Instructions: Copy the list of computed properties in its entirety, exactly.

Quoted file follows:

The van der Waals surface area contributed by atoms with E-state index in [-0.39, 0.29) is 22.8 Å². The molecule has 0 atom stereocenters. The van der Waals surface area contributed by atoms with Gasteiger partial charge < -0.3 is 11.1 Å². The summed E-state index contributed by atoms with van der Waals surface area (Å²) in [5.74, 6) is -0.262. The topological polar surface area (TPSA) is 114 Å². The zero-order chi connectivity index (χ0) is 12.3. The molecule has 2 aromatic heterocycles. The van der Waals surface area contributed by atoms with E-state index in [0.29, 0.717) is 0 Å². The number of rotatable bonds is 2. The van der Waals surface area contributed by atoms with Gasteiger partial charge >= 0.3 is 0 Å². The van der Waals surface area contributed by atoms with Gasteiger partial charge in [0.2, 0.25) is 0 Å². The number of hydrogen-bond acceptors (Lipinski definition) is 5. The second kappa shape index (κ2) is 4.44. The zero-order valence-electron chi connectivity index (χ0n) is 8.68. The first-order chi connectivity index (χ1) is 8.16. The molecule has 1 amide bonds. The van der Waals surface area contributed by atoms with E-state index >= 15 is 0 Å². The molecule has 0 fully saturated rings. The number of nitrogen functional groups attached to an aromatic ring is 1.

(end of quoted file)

The van der Waals surface area contributed by atoms with E-state index in [-0.39, 0.29) is 22.8 Å². The molecule has 0 atom stereocenters. The van der Waals surface area contributed by atoms with Gasteiger partial charge < -0.3 is 11.1 Å². The summed E-state index contributed by atoms with van der Waals surface area (Å²) in [5.74, 6) is -0.262. The topological polar surface area (TPSA) is 114 Å². The zero-order chi connectivity index (χ0) is 12.3. The molecule has 2 aromatic heterocycles. The van der Waals surface area contributed by atoms with E-state index in [0.29, 0.717) is 0 Å². The number of rotatable bonds is 2. The van der Waals surface area contributed by atoms with Gasteiger partial charge >= 0.3 is 0 Å². The van der Waals surface area contributed by atoms with Gasteiger partial charge in [0.2, 0.25) is 0 Å². The number of hydrogen-bond acceptors (Lipinski definition) is 5. The second kappa shape index (κ2) is 4.44. The zero-order valence-electron chi connectivity index (χ0n) is 8.68. The first-order chi connectivity index (χ1) is 8.16. The molecule has 1 amide bonds. The van der Waals surface area contributed by atoms with E-state index >= 15 is 0 Å². The molecule has 0 fully saturated rings. The number of nitrogen functional groups attached to an aromatic ring is 1.